Purdue economists urge farm budget calculations, offer guide
Included in the guide are illustrations of how to calculate variable costs - fertilizer, seed, fuel and chemicals - and overhead costs, such as machinery, operator labor and land rent.
The guide focuses very heavily on figuring out a farm's opportunity costs when calculating overhead. Opportunity costs include the loss of money from alternatives that aren't chosen. For example, if farmers own land and choose to farm it themselves, they give up potential rental income.
"We basically have two bottom lines in this guide," Langemeier said. "The first one is called a contribution margin - that's market revenue minus variable costs. The second is earnings - the contribution margin minus overhead costs. The contribution margin should be positive because you have overhead costs you need to be able to cover. The earnings we would expect, over a long period of time, to be close to zero.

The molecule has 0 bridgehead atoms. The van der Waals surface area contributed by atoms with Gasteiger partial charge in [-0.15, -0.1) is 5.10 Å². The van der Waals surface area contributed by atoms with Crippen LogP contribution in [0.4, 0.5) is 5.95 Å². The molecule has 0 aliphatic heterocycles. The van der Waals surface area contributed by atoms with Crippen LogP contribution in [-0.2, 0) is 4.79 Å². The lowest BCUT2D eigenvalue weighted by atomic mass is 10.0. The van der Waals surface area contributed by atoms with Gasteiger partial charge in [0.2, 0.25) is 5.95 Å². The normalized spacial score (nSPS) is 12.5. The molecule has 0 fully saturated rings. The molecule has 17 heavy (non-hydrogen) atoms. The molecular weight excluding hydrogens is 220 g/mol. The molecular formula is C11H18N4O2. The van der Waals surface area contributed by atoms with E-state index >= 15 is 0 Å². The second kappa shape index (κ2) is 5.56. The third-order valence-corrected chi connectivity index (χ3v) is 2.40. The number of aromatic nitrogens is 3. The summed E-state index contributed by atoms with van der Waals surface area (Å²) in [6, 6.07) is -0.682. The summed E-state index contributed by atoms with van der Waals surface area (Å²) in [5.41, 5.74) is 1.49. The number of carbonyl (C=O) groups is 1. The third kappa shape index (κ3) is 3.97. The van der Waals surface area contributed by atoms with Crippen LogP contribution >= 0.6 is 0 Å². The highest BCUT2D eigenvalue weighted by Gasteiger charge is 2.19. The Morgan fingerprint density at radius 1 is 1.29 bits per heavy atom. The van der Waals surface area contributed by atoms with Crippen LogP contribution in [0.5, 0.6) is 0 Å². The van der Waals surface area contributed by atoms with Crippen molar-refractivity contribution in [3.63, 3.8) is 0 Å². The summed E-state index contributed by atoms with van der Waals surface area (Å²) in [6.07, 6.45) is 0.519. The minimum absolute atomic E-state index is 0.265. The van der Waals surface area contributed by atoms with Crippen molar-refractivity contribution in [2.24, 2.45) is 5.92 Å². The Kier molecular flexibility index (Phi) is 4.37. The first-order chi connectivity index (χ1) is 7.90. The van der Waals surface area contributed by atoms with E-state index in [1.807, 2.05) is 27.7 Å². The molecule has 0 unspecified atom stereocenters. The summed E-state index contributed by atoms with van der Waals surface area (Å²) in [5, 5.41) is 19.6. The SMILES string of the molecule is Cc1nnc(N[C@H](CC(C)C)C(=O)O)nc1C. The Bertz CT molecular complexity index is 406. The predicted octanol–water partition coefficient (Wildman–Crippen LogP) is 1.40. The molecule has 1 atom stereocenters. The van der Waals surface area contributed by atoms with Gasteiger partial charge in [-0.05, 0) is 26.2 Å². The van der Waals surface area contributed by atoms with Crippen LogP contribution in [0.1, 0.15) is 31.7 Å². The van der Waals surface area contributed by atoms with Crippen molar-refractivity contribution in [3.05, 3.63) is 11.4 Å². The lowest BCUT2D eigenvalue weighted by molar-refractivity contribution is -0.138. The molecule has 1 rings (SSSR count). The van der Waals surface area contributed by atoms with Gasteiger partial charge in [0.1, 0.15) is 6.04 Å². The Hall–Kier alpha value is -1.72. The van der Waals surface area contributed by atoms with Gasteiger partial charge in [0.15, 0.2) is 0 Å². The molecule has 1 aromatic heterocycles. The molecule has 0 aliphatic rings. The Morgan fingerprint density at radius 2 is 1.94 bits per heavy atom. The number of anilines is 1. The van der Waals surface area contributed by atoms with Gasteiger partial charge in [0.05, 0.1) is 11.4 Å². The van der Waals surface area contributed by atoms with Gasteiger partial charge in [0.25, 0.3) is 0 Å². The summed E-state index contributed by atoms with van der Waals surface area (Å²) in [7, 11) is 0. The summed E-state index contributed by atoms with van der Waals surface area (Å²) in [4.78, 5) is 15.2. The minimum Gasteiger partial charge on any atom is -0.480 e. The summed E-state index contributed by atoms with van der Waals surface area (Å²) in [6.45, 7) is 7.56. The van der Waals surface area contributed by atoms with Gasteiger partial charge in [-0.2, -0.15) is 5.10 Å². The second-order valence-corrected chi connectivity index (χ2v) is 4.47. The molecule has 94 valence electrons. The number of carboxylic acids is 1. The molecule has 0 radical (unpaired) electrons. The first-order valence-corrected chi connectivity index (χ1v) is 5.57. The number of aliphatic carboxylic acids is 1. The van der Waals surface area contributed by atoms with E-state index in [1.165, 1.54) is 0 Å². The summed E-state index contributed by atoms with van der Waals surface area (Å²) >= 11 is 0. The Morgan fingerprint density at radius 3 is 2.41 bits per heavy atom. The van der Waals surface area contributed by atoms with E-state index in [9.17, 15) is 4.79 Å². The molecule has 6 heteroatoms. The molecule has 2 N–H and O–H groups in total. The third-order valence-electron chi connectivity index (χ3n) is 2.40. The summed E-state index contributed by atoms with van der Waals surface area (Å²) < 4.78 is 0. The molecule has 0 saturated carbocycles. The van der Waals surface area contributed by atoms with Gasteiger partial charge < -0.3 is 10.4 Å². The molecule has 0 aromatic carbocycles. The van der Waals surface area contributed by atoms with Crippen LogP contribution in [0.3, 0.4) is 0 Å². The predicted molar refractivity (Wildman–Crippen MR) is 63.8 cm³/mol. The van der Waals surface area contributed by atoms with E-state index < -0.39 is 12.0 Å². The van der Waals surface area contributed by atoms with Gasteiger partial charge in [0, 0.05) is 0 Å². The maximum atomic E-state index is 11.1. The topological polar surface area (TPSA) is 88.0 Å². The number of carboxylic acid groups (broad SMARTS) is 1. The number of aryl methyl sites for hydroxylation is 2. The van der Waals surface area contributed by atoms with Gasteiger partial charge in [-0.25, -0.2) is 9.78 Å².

"Farmers need to include opportunity costs in a budget, such as the cost to own machinery, land rent and the fact that their labor is worth something."
- Soy, cotton futures led the ag markets Wednesday morning
- Monthly fertilizer prices: Comparing 2014 through 2009
- USDA releases April water supply forecast for the West
- Know your enemy: The importance of weed identification
- Most Texas farmers have corn in the ground
- Mosaic to acquire ADM's Brazil, Paraguay fertilizer business
- Commentary: Blame anti-GMO groups for deaths
- Julie Borlaug says biotech is necessary in fight against hunger
- What does “sustainable” food and agriculture really mean?
- Climate change will reduce crop yields sooner than we thought
- Ohio bill to require certification to apply fertilizer
- Carbon-dioxide hurts nitrogen assimilation by plants